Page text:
python

Learn Software Carpentry at #AAS229

by Guest September 27, 2016

Azalee Bostroem (@astro_az) is a graduate student in the Department of Physics and Astronomy at the University of California, Davis. Do you find yourself reading code in Python, sometimes attempting to update it, and all the time wishing you had been taught some Python in undergrad or graduate school? As astronomers we find ourselves frequently […]

{ 0 comments }

Read more →

Using Python for Astronomical Data Analysis in the Era of JWST

by Guest September 26, 2016

The Space Telescope Science Institute and core developers from the Astropy community are sponsoring a workshop at the January 2017 meeting of the American Astronomical Society #AAS229. This workshop will cover the use of Python tools for astronomical data analysis and visualization in the era of JWST, with the focus primarily on UV, Optical and […]

{ 2 comments }

Read more →

Python in Astronomy Workshop 2015

by Guest August 24, 2015

Eric Jeschke (eric@naoj.org) is the head of the Software Division at Subaru Telescope, National Astronomical Observatory of Japan.   Python in Astronomy 2015 Workshop Participants. Photo by Peter Teuben. The Python in Astronomy 2015 workshop was held from 20-24th April 2015 at the Lorentz Center, Leiden University, in the Netherlands. With a goal of mixing […]

{ 0 comments }

Read more →

Python/3D Visualization: A new book available for students and scientists

by Guest July 8, 2015

Brian Kent is an associate scientist with the National Radio Astronomy Observatory working on pipeline software for VLA and ALMA, and has interests in galaxy surveys, dynamics, and 3D graphics and visualization. A new book published by IOP is now available entitled “3D Scientific Visualization with Blender.” This work is written for a broad scientific […]

{ 0 comments }

Read more →

Data Exploration with Glue

by Guest February 2, 2015

Chris Beaumont is a software engineer at Counsyl, and previously a software engineer at Harvard and the Space Telescope Science Institute. Glue began as a side project during Chris’ PhD thesis, and is now being developed to visualize data from the James Webb Space Telescope. We’ve recently released version 0.4 of Glue, a Python-based GUI […]

{ 1 comment }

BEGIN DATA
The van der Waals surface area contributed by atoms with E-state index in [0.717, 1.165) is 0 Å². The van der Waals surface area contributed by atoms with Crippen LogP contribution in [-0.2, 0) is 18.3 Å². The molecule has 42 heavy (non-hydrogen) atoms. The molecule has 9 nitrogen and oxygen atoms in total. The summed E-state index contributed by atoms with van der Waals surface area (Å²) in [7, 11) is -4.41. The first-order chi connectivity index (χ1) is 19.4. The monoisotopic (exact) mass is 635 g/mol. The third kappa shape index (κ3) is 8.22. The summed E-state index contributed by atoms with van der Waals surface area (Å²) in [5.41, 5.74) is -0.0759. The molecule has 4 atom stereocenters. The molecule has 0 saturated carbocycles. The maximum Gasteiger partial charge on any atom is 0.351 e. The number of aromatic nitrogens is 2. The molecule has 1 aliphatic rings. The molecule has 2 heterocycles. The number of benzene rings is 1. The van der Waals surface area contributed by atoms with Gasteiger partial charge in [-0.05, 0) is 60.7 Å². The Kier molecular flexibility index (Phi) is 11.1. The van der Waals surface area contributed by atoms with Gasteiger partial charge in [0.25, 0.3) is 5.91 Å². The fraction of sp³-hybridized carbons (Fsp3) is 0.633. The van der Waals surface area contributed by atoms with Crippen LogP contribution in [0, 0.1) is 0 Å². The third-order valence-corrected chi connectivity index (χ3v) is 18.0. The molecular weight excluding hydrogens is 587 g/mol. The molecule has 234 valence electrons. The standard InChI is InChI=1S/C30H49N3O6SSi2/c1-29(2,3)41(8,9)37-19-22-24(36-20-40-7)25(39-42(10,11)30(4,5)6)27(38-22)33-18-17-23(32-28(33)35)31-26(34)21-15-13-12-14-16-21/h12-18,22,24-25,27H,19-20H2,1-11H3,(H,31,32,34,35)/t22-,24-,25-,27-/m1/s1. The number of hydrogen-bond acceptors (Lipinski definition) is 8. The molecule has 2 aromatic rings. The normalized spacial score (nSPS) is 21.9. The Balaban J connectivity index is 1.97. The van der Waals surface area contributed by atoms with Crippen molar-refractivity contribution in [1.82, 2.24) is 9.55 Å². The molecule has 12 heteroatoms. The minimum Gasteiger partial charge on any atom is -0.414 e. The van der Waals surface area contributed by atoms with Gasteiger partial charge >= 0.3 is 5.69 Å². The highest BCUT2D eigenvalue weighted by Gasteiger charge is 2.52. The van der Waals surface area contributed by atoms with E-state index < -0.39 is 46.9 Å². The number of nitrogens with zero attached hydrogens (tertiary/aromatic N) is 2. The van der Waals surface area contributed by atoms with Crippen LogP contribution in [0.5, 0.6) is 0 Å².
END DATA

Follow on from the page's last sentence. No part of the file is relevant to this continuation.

Read more →

Python in Astronomy Workshop: Developing community resources

by Guest November 17, 2014

Thomas Robitaille (@astrofrog) is a researcher at the Max Planck Institute for Astronomy working on star formation and radiative transfer. He is an active developer in the Python Astronomy community and is one of the co-ordinators and core developers for the Astropy project. We are holding a workshop on the topic of Python in Astronomy […]

{ 1 comment }

Read more →

Web Apps in the Cloud: Even Astronomers Can Write Them!

by Guest October 20, 2014

Philip Cowperthwaite and Peter K. G. Williams work in time-domain astronomy at Harvard. Philip is a graduate student working on the detection of electromagnetic counterparts to gravitational wave events, and Peter studies magnetic activity in low-mass stars, brown dwarfs, and planets. Astronomers that study GRBs are well-known for racing to follow up bursts immediately after […]

{ 0 comments }

Read more →

Astropy v0.4 Released

by Guest September 8, 2014

Erik Tollerud is a Hubble Fellow at Yale University, and is a member of the Astropy Coordinating Committee.  His research interests are centered on local dwarf galaxies and near-field cosmology, but he also has a strong interest in the development and sharing of better science software. This July, we performed the third major public release […]

{ 1 comment }

Read more →

Astropy Tutorials: Learn how to do common astro tasks with astropy and Python

by Guest July 7, 2014

This is a guest post by Adrian Price-Whelan (@adrianprw), an NSF graduate fellow at Columbia University. Adrian works on tidal streams and Galactic dynamics, is an open source enthusiast, Python developer, and plays bass for death ray architect. He is also an instructor in the SciCoder workshops and Python workshops at AAS meetings. Astropy is […]

{ 4 comments }

Read more →

The Whys and Hows of Licensing Scientific Code

by Jake VanderPlas March 10, 2014

Jake Vanderplas is the Director of Research in the Physical Sciences at the University of Washington’s eScience Institute. He is a maintainer and/or frequent contributor to many open source Python projects, including scikit-learn, scipy, matplotlib, and others.  He occasionally blogs about Python, data visualization, open science, and related topics at Pythonic Perambulations. You may find […]

{ 21 comments }

Read more →